ILO: 10% of workers receive 48,9% of total global pay
The Global Labour Income Share and Distribution. The ILO dataset, developed by the ILO Department of Statistics, contains data from 189 countries and is drawn from the world’s largest collection of harmonized labour force survey data.
Ten per cent of workers receive 48.9 per cent of total global pay, while the lowest-paid 50 per cent of workers receive just 6.4 per cent, a new ILO dataset reveals.
What’s more, the lowest 20 per cent of income earners – around 650 million workers – earn less than 1 per cent of global labour income, a figure that has hardly changed in 13 years.
The new dataset shows that overall global labour income inequality has fallen since 2004. However, this is not due to reductions in inequality within countries – at the national level, pay inequality is actually increasing.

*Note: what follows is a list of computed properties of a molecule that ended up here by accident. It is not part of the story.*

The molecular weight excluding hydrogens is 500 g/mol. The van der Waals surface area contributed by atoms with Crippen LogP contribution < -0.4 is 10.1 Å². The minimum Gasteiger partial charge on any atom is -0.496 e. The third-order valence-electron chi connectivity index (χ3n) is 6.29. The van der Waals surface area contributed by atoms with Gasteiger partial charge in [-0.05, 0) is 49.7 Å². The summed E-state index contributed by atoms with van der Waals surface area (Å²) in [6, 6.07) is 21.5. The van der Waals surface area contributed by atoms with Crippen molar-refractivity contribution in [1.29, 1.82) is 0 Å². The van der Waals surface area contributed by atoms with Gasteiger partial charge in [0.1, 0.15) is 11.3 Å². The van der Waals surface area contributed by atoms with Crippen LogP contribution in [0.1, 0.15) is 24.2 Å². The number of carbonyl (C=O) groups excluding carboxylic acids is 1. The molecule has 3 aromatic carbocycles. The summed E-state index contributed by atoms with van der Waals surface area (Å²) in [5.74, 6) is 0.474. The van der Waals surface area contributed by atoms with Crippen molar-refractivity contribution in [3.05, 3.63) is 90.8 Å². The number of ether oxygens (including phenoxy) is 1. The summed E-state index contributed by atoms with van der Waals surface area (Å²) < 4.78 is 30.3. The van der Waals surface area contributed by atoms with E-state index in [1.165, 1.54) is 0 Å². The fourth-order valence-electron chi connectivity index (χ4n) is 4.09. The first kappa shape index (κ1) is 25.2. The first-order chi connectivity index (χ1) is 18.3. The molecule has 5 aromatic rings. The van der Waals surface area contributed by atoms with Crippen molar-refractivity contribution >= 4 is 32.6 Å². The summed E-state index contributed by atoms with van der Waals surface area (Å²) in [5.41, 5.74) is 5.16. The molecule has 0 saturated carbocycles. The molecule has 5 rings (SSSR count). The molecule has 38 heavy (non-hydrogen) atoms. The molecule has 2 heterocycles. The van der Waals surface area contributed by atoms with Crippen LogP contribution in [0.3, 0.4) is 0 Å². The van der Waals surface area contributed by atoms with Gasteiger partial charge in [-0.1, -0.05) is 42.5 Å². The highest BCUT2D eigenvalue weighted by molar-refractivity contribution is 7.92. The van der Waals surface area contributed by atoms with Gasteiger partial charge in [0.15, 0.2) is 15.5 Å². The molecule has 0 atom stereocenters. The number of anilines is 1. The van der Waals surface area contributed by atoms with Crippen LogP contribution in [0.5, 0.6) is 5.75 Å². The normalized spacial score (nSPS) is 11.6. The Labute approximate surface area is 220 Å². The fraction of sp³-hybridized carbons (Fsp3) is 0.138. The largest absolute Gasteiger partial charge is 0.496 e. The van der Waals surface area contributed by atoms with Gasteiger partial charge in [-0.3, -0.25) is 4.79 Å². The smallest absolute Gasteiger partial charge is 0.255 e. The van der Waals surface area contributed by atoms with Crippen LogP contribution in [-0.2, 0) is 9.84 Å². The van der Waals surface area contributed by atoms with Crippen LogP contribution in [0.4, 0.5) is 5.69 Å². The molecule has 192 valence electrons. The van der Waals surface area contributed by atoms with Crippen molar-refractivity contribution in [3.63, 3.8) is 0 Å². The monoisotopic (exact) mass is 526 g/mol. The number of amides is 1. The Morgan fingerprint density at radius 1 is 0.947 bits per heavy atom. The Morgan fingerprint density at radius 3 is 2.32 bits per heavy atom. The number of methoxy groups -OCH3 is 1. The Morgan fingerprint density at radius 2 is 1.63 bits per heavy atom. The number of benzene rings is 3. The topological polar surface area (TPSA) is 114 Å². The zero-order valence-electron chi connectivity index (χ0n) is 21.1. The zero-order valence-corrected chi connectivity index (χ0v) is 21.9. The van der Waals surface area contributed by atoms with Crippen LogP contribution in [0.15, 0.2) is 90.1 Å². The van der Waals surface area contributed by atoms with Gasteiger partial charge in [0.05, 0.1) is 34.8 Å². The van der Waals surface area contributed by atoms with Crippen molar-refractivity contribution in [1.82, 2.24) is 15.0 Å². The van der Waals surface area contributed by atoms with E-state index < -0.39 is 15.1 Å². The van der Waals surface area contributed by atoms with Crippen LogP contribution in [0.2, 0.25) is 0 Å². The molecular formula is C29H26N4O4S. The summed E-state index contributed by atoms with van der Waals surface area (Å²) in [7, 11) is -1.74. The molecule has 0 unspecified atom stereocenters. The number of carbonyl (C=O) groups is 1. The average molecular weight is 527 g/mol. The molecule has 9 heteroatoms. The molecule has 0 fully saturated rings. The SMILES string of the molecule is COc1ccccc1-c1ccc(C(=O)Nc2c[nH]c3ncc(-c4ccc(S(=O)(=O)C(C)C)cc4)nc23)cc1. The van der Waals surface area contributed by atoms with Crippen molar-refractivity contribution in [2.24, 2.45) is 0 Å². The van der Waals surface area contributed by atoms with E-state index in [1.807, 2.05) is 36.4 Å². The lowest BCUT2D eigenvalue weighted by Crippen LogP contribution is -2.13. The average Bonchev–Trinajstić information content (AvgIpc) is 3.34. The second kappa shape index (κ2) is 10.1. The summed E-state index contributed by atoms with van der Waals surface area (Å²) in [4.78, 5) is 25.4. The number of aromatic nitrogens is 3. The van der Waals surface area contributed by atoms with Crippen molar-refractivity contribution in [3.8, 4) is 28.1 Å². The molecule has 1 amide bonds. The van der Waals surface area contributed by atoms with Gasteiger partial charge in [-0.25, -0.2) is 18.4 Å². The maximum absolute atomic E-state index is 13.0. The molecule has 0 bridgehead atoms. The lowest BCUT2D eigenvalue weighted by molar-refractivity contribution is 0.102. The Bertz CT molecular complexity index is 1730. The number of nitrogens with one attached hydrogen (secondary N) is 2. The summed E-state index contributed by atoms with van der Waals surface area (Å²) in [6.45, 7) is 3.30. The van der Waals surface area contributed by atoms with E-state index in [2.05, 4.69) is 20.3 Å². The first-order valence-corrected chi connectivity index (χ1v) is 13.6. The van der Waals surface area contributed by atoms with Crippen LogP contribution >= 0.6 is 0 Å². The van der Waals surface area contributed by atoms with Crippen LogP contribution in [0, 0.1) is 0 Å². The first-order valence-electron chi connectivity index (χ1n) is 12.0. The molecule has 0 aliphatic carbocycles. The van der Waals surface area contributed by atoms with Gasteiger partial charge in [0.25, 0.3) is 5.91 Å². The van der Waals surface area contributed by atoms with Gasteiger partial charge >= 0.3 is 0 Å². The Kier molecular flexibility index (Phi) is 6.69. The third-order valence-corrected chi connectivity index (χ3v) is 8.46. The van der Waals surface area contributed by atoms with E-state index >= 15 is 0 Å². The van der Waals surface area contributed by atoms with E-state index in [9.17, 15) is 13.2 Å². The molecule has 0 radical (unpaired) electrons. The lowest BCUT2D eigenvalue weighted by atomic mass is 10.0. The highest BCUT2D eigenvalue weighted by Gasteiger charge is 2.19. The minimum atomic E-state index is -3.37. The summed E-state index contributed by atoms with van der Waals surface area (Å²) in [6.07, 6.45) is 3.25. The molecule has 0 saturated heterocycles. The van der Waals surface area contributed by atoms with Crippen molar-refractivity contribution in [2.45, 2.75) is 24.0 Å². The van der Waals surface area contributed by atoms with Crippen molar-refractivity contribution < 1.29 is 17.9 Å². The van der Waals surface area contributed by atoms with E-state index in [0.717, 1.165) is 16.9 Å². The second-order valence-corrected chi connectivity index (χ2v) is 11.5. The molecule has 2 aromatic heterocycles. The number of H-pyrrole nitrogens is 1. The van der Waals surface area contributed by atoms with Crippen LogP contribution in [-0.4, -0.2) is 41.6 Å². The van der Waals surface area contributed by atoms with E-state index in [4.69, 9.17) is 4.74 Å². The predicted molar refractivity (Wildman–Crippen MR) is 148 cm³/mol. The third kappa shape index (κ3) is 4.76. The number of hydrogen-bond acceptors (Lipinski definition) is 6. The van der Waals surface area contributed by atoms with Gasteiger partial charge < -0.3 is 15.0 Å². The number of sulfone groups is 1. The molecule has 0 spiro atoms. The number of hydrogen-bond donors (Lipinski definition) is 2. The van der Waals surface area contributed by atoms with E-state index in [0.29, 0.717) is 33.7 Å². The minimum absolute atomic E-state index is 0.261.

Rather, it is because of increasing prosperity in large emerging economies, namely China and India. Overall, the findings say, income inequality remains pervasive in the world of work.
Labour Income Share
The Labour Income Share and Distribution dataset , developed by the ILO Department of Statistics, contains data from 189 countries and is drawn from the world’s largest collection of harmonized labour force survey data.
It offers two new indicators for major trends in the world of work, at national, regional and global levels. One provides the first internationally comparable figures of the share of GDP that goes to workers – rather than capital – through wages and earnings. The second looks at how labour income is distributed.